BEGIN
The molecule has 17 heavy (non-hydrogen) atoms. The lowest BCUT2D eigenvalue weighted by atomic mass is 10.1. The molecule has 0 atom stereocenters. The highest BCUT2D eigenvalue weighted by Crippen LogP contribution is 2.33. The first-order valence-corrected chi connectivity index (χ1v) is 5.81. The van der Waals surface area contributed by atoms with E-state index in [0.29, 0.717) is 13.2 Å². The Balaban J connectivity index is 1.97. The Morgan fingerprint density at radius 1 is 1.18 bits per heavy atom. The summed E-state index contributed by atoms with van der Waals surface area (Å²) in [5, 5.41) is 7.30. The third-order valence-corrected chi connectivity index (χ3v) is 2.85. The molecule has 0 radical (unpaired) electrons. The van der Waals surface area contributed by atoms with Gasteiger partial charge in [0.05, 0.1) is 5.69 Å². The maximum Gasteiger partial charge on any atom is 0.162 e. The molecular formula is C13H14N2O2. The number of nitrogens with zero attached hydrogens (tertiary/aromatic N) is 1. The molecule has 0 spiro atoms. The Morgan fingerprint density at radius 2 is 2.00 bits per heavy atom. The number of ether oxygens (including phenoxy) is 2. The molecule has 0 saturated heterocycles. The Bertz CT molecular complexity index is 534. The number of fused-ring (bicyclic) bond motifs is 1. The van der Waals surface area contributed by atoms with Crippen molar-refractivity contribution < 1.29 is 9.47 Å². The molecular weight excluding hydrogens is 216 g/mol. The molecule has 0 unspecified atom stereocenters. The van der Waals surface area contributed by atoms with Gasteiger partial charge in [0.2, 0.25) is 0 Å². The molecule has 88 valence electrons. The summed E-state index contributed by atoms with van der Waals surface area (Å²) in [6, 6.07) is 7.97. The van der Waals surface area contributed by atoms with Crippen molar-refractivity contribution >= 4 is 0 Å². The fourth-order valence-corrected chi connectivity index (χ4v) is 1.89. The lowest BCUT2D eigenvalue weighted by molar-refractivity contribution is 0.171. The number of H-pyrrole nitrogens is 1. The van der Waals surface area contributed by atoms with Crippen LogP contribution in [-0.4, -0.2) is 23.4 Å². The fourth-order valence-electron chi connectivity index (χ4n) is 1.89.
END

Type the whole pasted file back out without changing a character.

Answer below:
The molecule has 17 heavy (non-hydrogen) atoms. The lowest BCUT2D eigenvalue weighted by atomic mass is 10.1. The molecule has 0 atom stereocenters. The highest BCUT2D eigenvalue weighted by Crippen LogP contribution is 2.33. The first-order valence-corrected chi connectivity index (χ1v) is 5.81. The van der Waals surface area contributed by atoms with E-state index in [0.29, 0.717) is 13.2 Å². The Balaban J connectivity index is 1.97. The Morgan fingerprint density at radius 1 is 1.18 bits per heavy atom. The summed E-state index contributed by atoms with van der Waals surface area (Å²) in [5, 5.41) is 7.30. The third-order valence-corrected chi connectivity index (χ3v) is 2.85. The molecule has 0 radical (unpaired) electrons. The van der Waals surface area contributed by atoms with Gasteiger partial charge in [0.05, 0.1) is 5.69 Å². The maximum Gasteiger partial charge on any atom is 0.162 e. The molecular formula is C13H14N2O2. The number of nitrogens with zero attached hydrogens (tertiary/aromatic N) is 1. The molecule has 0 spiro atoms. The Morgan fingerprint density at radius 2 is 2.00 bits per heavy atom. The number of ether oxygens (including phenoxy) is 2. The molecule has 0 saturated heterocycles. The Bertz CT molecular complexity index is 534. The number of fused-ring (bicyclic) bond motifs is 1. The van der Waals surface area contributed by atoms with Crippen molar-refractivity contribution < 1.29 is 9.47 Å². The molecular weight excluding hydrogens is 216 g/mol. The molecule has 0 unspecified atom stereocenters. The van der Waals surface area contributed by atoms with Gasteiger partial charge in [0.2, 0.25) is 0 Å². The molecule has 88 valence electrons. The summed E-state index contributed by atoms with van der Waals surface area (Å²) in [6, 6.07) is 7.97. The van der Waals surface area contributed by atoms with Crippen molar-refractivity contribution >= 4 is 0 Å². The fourth-order valence-corrected chi connectivity index (χ4v) is 1.89. The lowest BCUT2D eigenvalue weighted by molar-refractivity contribution is 0.171. The number of H-pyrrole nitrogens is 1. The van der Waals surface area contributed by atoms with Crippen LogP contribution in [-0.4, -0.2) is 23.4 Å². The fourth-order valence-electron chi connectivity index (χ4n) is 1.89.